In interviews with altmuslim.com, both the members of Axis of Evil and Allah Made Me Funny stress that their comedy is a way to break down stereotypes and problems within their communities. Aron Kader, a member of the Axis of Evil tour, says, “We want to represent our culture in a positive way. Through comedy, we can be accepted and be seen for who we really are – regular Americans.” Dean Obeidallah, another member of the Axis, agrees: “So often we sit and complain how we are demonized and portrayed horribly, [but] the only ones who will ever clear our name is us. The burden is on us. No one is going to do us a favor.”

Tissa Hami, a female Muslim comedian, agrees with this aim. Hami (pictured here) describes her comedy as her way of helping combat stereotypes against Muslims. “‘Why aren’t we speaking out for ourselves?’ she said she would ask herself. ‘Why aren’t we doing something? To me this is something I could do. I know it’s comedy. I know it’s this much. But, if we all do this much, it’s something.’”

Female Muslim comedians are few and far between, but slowly, they’re becoming more visible. Tissa Hami, an Iranian-American, is gaining in popularity in the U.S with her comedy appearances. Hami’s comedy is meant to encourage viewers to look beyond appearances. She dresses in all black, from her shoes to her hejab, and then comes out with lines like: “I’ll be honest with you. I should have worn a long coat, but I was feeling kind of slutty tonight.”

Hami’s comedy reminds me of Shazia Mirza, a Pakistani-British Muslim woman who has gained a fair amount of popularity ever since she appeared at a comedy club dressed in hejab and said, “My name is Shazia Mirza. At least, that’s what it says on my pilot’s license.” Since then, Mirza has been on tours in both Britain and the U.S., and won several awards for her comedy.

Neither Mirza nor Hami wear a headscarf outside of their performances; in fact, Mirza has stopped using hejab in her performances because she felt it unnecessary. Many people disagree with the use of hejab in a comedy show, viewing it as a prop. But the point is to break stereotypes: how can you disrupt the image of a covered woman as oppressed and submissive when there are no veiled sisters doing comedy?

Unfortunately, there are a fair amount of people who disagree with this comedy, many of them Muslims. Preacher Moss, in the altmuslim.com interview, admits, “Yeah, the fiercest critics of our product have been Muslims.” Many Muslims who have not seen the comedy tours view them as haraam (or forbidden) because they assume the comedy’s purpose is to make fun of Islam.

However, in my view, laughter is a good way to break boundaries. Obviously, it can’t be the only thing; we run the risk of becoming the stereotypes we poke fun at. But laughter is a great place to start. If you haven’t seen them, both comedy tours should both be available on your NetFlix: queue ‘em up already!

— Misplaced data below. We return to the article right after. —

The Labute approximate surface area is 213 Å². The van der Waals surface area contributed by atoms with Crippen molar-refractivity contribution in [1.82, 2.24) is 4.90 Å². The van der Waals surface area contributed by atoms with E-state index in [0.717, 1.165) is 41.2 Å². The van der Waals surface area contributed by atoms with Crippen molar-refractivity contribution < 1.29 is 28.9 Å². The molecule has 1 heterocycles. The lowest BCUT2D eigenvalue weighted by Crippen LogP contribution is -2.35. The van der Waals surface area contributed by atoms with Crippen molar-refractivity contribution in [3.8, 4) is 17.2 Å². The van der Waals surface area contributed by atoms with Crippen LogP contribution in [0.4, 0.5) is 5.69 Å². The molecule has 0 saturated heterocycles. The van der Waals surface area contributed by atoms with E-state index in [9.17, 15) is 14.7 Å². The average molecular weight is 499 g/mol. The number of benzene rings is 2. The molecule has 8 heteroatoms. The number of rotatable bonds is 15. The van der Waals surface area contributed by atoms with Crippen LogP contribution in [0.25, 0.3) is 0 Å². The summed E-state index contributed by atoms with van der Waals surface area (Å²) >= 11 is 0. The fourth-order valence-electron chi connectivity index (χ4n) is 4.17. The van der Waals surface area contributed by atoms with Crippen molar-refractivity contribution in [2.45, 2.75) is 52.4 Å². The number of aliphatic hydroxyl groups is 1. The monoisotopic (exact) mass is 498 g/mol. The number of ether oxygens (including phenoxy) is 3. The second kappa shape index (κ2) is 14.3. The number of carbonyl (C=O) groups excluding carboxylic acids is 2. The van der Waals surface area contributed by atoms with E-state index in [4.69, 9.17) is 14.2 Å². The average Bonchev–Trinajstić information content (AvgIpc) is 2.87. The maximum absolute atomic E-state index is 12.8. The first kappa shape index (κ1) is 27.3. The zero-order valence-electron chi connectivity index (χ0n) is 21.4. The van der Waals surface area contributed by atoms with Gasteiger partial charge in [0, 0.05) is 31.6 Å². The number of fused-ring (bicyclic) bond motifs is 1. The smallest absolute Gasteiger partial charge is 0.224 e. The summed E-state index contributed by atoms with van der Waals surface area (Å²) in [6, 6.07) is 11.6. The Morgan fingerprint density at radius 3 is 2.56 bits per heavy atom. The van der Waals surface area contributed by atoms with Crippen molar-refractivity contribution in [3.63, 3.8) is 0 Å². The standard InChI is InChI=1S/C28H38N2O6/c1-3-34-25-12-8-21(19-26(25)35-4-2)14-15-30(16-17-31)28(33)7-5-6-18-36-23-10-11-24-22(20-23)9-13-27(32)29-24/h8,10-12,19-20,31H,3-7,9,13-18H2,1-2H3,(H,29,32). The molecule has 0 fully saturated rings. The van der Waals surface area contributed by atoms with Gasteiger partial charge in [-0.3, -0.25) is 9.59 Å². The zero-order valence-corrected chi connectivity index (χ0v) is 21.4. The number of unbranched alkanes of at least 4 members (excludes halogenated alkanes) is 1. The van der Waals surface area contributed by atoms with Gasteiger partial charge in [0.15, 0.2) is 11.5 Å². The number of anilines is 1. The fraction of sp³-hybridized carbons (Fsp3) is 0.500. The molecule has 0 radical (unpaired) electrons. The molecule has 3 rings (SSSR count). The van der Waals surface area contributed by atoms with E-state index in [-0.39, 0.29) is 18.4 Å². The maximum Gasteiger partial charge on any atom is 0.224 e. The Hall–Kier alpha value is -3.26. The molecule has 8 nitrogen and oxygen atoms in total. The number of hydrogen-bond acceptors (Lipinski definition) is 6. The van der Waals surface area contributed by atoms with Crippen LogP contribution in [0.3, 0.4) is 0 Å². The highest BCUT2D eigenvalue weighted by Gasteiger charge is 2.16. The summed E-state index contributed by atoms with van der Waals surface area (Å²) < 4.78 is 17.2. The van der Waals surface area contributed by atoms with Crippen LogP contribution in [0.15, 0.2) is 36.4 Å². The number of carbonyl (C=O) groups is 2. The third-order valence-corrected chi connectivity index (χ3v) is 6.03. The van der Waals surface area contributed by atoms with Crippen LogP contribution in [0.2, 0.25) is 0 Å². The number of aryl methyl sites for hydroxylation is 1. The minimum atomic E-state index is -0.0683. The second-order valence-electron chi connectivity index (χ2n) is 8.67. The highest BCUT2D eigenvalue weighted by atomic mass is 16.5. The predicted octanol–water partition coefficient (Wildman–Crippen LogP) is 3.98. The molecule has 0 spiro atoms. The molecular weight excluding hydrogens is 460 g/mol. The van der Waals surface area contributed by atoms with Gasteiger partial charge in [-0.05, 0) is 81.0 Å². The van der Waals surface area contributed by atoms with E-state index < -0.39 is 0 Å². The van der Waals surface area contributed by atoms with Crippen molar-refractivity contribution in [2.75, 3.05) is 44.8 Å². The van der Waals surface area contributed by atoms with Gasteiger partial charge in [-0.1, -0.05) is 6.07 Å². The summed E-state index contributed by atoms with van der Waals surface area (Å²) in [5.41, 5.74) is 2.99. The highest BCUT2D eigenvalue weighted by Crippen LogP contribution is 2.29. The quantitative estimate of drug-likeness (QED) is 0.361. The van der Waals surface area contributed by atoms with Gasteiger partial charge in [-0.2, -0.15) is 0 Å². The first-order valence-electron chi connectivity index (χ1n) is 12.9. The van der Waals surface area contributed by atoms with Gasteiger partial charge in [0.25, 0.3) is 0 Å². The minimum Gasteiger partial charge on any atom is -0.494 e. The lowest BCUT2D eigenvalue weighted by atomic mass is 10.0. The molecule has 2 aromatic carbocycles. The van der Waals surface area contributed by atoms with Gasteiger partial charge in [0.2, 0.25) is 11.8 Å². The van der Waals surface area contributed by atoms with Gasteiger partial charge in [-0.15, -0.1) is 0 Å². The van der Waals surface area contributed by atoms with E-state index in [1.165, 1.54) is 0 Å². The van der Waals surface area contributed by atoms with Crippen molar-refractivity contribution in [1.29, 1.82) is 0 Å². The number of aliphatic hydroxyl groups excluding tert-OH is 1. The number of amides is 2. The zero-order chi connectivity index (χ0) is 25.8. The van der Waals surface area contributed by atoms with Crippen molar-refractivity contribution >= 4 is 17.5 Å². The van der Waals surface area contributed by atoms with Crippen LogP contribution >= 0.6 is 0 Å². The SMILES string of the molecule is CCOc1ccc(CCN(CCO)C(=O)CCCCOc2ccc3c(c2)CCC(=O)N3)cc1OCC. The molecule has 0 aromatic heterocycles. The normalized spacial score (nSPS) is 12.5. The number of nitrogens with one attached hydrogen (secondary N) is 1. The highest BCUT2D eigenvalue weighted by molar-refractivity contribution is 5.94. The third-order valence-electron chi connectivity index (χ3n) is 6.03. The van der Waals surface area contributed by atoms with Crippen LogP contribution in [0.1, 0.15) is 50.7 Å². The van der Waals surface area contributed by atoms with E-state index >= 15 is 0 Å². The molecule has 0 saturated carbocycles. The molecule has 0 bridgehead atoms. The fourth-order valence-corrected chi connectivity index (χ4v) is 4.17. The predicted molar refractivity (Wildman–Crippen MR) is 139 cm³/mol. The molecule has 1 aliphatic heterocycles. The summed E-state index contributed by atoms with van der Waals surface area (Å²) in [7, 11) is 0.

The Office recap: Survivorman

by guest contributor Jasmine

“Survivorman” pits man against the nature (sort of) when Michael, jealous after Ryan invited Toby and all the other regional managers on a camping trip but not him, decides to spend some time in the woods. While Michael spends enough time in isolation to make his pants into shorts, and then back into pants, and then into a shelter, he doesn’t quite make it long enough to actually do any proper camping. No s’mores for Michael, now or for the forseeable future. Naturally, Dwight (who stuck around and hid after dropping Michael off) managed to show how useful and scary his own outdoorsman skills are.

Before too long, Michael and Dwight return to the office, where the remaining staffers are on the verge of rioting (albeit passive-aggressively) over Jim’s changes in how they celebrate birthdays in the office. We’re treated to clips of birthdays past — Michael scaring Phyllis nearly out of her car. Michael surprising Oscar so abruptly that Oscar falls on the floor. Michael getting up in Stanley’s face, then remarking “I guess black DOES crack!” just as Stanley gets ready to blow out the candles. Still nothing like Oscar’s Mexican-themed welcome back party in season 3′s “The Return”, but what could?

Jim’s desire to consolidate office birthday parties into a single annual event for all doesn’t take into consideration that for the Scranton office of Dunder-Mifflin, these parties are as vital as they are annoying. Sure, Michael will take the opportunity to celebrate and offend the birthday boy or girl, but the parties are still a welcome break from what would be a long, non-productive day. In the end, Jim realizes the errors of his ways, though not before he is threatened by birthday boy Creed, is not-so-accidentally called Michael by Phyllis (who conceals quite a bit of larceny under such a sweet demeanor), and writes a truly awful memo outlining the new short-lived birthday party policy. There is pie, a Fudgy the Whale ice cream cake from Carvel (my favorite!), and regular cake for everybody to consume. Also, Creed even has to skip around the room while everybody sings “Skip around the room! We won’t shut up until you skip around the room!” I can only hope my next office birthday is so frivolous, and so bursting with ice cream cake.

For more The Office recaps, click here.